Senate Republicans clash over government shutdown strategy
Senate Republicans on Wednesday battled over a proposal floated by Sen. Mike Lee (R-Utah) and Sen. Roger Marshall (R-Kan.) to block a short-term government funding deal unless they get a vote on an amendment to stop the Biden administration from implementing its vaccine mandate for large employers.
Republican lawmakers described the meeting as contentious as Lee and Marshall refused to back down from their threat to drag out consideration of the government funding bill to use as leverage to get Senate Majority Leader Charles Schumer (D-N.Y.) to agree to a vote on their amendment.
“There was a robust discussion,” said Sen. Mike Braun (R-Ind.) after the weekly GOP Steering Committee lunch, noting that Lee didn’t back down despite pushback from the GOP conference. “It was a lively discussion.”
“He was not relenting and looks like he thinks that possibly Schumer would accommodate a vote on it,” Braun said of Lee’s argument to the caucus that Republicans could pressure Democrats to take a tough vote to defund Biden’s vaccine mandate.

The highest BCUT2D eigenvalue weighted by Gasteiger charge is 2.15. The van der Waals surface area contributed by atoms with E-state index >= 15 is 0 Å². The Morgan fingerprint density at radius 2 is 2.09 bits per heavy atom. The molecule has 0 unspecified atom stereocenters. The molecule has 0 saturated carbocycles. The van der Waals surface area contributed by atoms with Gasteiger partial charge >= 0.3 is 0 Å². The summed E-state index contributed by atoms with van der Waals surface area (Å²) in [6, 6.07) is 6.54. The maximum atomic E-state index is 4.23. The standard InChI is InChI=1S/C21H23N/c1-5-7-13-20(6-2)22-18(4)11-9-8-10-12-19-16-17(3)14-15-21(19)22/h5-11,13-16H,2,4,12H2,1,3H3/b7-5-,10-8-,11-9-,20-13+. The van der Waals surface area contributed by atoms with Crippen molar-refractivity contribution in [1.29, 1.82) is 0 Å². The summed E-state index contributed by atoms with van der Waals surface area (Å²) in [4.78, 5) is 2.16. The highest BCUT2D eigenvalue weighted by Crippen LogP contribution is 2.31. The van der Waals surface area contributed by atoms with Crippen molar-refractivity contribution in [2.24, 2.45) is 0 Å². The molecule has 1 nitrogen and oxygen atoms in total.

But many Senate Republicans are skeptical of the idea. They fear that they could get blamed for a shutdown if things spiral out of control and point out that in any case the Senate will be voting next week on a resolution to nullify Biden’s employer vaccine mandate under the Congressional Review Act.
“There was not full agreement, that’s for sure,” said Senate Republican Policy Committee Chairman Roy Blunt (R-Mo.) after the lunch.
“I think shutdowns almost never work out very well,” he added.
Marshall said after the lunch that he will insist on a vote on an amendment to defund Biden’s mandate set at a 50-vote threshold before agreeing to speed up the procedural time for considering the stop-gap government funding measure.
“It would have to be 50,” he said, adding that he would not accept an amendment set at a 60-vote threshold.
“This should be about, ‘Is Sen. Schumer willing to shut down the economy over this?’” he said. “This is a chance to correct a wrong. We can correct the wrong which was that the mandate [was] not necessary.”
But Braun and other Republicans say forcing a showdown over the vaccine by threatening a short government shutdown isn’t necessary or practical because the Senate is guaranteed to vote next week on a resolution that requires only 50 votes to nullify Biden’s mandate under the Congressional Review Act.
“My point is we’re going to get the vote on CRA next week anyway with none of the political collateral damage,” he said.
The Hill has removed its comment section, as there are many other forums for readers to participate in the conversation. We invite you to join the discussion on Facebook and Twitter.